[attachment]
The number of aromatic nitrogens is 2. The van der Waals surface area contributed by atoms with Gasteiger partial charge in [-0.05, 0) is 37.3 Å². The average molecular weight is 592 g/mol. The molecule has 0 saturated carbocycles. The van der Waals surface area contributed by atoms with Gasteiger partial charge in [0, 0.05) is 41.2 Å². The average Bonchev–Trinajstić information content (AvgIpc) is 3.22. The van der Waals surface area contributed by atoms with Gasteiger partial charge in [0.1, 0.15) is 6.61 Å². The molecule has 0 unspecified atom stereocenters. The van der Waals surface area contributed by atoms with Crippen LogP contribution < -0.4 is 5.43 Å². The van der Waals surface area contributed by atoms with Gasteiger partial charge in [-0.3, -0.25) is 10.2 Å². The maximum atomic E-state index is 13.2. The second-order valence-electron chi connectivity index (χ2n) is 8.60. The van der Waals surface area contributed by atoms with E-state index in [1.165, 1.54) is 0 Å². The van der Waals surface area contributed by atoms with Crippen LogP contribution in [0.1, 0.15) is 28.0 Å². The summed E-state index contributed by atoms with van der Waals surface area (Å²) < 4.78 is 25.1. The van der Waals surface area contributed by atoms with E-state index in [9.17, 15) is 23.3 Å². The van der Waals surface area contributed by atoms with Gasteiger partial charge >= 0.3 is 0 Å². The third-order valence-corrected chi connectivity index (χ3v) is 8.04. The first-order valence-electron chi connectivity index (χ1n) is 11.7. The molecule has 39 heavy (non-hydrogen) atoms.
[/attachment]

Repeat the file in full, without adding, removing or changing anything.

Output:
The number of aromatic nitrogens is 2. The van der Waals surface area contributed by atoms with Gasteiger partial charge in [-0.05, 0) is 37.3 Å². The average molecular weight is 592 g/mol. The molecule has 0 saturated carbocycles. The van der Waals surface area contributed by atoms with Gasteiger partial charge in [0, 0.05) is 41.2 Å². The average Bonchev–Trinajstić information content (AvgIpc) is 3.22. The van der Waals surface area contributed by atoms with Gasteiger partial charge in [0.1, 0.15) is 6.61 Å². The molecule has 0 unspecified atom stereocenters. The van der Waals surface area contributed by atoms with Crippen LogP contribution < -0.4 is 5.43 Å². The van der Waals surface area contributed by atoms with Gasteiger partial charge in [-0.3, -0.25) is 10.2 Å². The maximum atomic E-state index is 13.2. The second-order valence-electron chi connectivity index (χ2n) is 8.60. The van der Waals surface area contributed by atoms with E-state index in [1.165, 1.54) is 0 Å². The van der Waals surface area contributed by atoms with Crippen LogP contribution in [0.1, 0.15) is 28.0 Å². The summed E-state index contributed by atoms with van der Waals surface area (Å²) < 4.78 is 25.1. The van der Waals surface area contributed by atoms with E-state index in [9.17, 15) is 23.3 Å². The van der Waals surface area contributed by atoms with Gasteiger partial charge >= 0.3 is 0 Å². The third-order valence-corrected chi connectivity index (χ3v) is 8.04. The first-order valence-electron chi connectivity index (χ1n) is 11.7. The molecule has 39 heavy (non-hydrogen) atoms.